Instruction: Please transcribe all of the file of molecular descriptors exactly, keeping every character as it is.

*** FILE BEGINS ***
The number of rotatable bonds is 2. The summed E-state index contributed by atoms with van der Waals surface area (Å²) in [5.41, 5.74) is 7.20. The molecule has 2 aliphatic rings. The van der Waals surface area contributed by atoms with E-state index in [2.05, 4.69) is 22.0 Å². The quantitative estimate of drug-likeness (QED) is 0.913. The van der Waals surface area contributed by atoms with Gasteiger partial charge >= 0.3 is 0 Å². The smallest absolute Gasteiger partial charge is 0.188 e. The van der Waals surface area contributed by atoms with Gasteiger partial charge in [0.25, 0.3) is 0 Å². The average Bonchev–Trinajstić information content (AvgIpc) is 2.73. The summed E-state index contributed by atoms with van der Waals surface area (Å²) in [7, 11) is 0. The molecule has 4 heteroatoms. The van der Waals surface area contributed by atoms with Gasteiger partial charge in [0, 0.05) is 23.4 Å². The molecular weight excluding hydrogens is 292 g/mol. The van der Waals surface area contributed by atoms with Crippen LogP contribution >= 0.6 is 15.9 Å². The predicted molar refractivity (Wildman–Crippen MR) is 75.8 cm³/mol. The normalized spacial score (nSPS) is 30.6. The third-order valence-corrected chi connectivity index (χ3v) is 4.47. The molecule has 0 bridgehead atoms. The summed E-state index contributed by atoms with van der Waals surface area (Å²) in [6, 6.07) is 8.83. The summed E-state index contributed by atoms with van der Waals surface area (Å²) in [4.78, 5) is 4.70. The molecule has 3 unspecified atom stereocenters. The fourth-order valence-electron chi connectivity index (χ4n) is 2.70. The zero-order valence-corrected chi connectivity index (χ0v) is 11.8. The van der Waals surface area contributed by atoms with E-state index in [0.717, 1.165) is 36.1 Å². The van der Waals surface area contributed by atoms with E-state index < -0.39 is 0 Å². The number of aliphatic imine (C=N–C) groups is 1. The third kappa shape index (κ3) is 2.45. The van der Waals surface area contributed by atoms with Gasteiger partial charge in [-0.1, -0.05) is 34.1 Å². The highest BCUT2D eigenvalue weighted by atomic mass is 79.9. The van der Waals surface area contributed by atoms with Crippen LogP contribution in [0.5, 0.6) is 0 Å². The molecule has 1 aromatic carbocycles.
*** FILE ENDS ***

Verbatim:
The number of rotatable bonds is 2. The summed E-state index contributed by atoms with van der Waals surface area (Å²) in [5.41, 5.74) is 7.20. The molecule has 2 aliphatic rings. The van der Waals surface area contributed by atoms with E-state index in [2.05, 4.69) is 22.0 Å². The quantitative estimate of drug-likeness (QED) is 0.913. The van der Waals surface area contributed by atoms with Gasteiger partial charge >= 0.3 is 0 Å². The smallest absolute Gasteiger partial charge is 0.188 e. The van der Waals surface area contributed by atoms with Gasteiger partial charge in [0.25, 0.3) is 0 Å². The average Bonchev–Trinajstić information content (AvgIpc) is 2.73. The summed E-state index contributed by atoms with van der Waals surface area (Å²) in [7, 11) is 0. The molecule has 4 heteroatoms. The van der Waals surface area contributed by atoms with Gasteiger partial charge in [0, 0.05) is 23.4 Å². The molecular weight excluding hydrogens is 292 g/mol. The van der Waals surface area contributed by atoms with Crippen LogP contribution >= 0.6 is 15.9 Å². The predicted molar refractivity (Wildman–Crippen MR) is 75.8 cm³/mol. The normalized spacial score (nSPS) is 30.6. The third-order valence-corrected chi connectivity index (χ3v) is 4.47. The molecule has 0 bridgehead atoms. The summed E-state index contributed by atoms with van der Waals surface area (Å²) in [6, 6.07) is 8.83. The summed E-state index contributed by atoms with van der Waals surface area (Å²) in [4.78, 5) is 4.70. The molecule has 3 unspecified atom stereocenters. The fourth-order valence-electron chi connectivity index (χ4n) is 2.70. The zero-order valence-corrected chi connectivity index (χ0v) is 11.8. The van der Waals surface area contributed by atoms with E-state index in [0.717, 1.165) is 36.1 Å². The van der Waals surface area contributed by atoms with E-state index < -0.39 is 0 Å². The number of aliphatic imine (C=N–C) groups is 1. The third kappa shape index (κ3) is 2.45. The van der Waals surface area contributed by atoms with Gasteiger partial charge in [-0.1, -0.05) is 34.1 Å². The highest BCUT2D eigenvalue weighted by atomic mass is 79.9. The van der Waals surface area contributed by atoms with Crippen LogP contribution in [0.5, 0.6) is 0 Å². The molecule has 1 aromatic carbocycles.